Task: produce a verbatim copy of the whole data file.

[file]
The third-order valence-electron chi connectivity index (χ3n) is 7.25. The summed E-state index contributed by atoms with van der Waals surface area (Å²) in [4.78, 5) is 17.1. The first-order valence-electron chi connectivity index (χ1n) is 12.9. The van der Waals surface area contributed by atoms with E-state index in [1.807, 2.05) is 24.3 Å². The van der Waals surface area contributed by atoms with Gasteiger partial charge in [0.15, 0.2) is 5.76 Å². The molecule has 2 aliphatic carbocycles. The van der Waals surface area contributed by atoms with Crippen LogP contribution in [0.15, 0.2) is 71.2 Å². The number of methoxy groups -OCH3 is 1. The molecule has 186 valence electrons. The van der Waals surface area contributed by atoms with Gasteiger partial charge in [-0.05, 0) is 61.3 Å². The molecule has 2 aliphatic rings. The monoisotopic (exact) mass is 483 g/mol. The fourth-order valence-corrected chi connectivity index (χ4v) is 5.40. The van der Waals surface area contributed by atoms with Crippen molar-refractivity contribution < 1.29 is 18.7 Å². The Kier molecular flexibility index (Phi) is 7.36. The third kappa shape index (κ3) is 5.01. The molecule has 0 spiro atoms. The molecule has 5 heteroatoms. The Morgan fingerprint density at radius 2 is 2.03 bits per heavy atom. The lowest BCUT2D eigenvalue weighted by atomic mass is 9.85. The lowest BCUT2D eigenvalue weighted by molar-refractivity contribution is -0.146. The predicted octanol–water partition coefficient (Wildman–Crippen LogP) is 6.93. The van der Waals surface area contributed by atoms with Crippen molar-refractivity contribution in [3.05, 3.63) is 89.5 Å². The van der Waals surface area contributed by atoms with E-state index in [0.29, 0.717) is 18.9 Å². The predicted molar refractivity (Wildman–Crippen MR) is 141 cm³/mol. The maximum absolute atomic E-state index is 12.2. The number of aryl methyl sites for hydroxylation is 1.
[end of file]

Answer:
The third-order valence-electron chi connectivity index (χ3n) is 7.25. The summed E-state index contributed by atoms with van der Waals surface area (Å²) in [4.78, 5) is 17.1. The first-order valence-electron chi connectivity index (χ1n) is 12.9. The van der Waals surface area contributed by atoms with E-state index in [1.807, 2.05) is 24.3 Å². The van der Waals surface area contributed by atoms with Gasteiger partial charge in [0.15, 0.2) is 5.76 Å². The molecule has 2 aliphatic carbocycles. The van der Waals surface area contributed by atoms with Crippen LogP contribution in [0.15, 0.2) is 71.2 Å². The number of methoxy groups -OCH3 is 1. The molecule has 186 valence electrons. The van der Waals surface area contributed by atoms with Gasteiger partial charge in [-0.05, 0) is 61.3 Å². The molecule has 2 aliphatic rings. The monoisotopic (exact) mass is 483 g/mol. The fourth-order valence-corrected chi connectivity index (χ4v) is 5.40. The van der Waals surface area contributed by atoms with Crippen molar-refractivity contribution < 1.29 is 18.7 Å². The Kier molecular flexibility index (Phi) is 7.36. The third kappa shape index (κ3) is 5.01. The molecule has 0 spiro atoms. The molecule has 5 heteroatoms. The Morgan fingerprint density at radius 2 is 2.03 bits per heavy atom. The lowest BCUT2D eigenvalue weighted by atomic mass is 9.85. The lowest BCUT2D eigenvalue weighted by molar-refractivity contribution is -0.146. The predicted octanol–water partition coefficient (Wildman–Crippen LogP) is 6.93. The van der Waals surface area contributed by atoms with Crippen molar-refractivity contribution in [3.05, 3.63) is 89.5 Å². The van der Waals surface area contributed by atoms with E-state index in [0.29, 0.717) is 18.9 Å². The predicted molar refractivity (Wildman–Crippen MR) is 141 cm³/mol. The maximum absolute atomic E-state index is 12.2. The number of aryl methyl sites for hydroxylation is 1.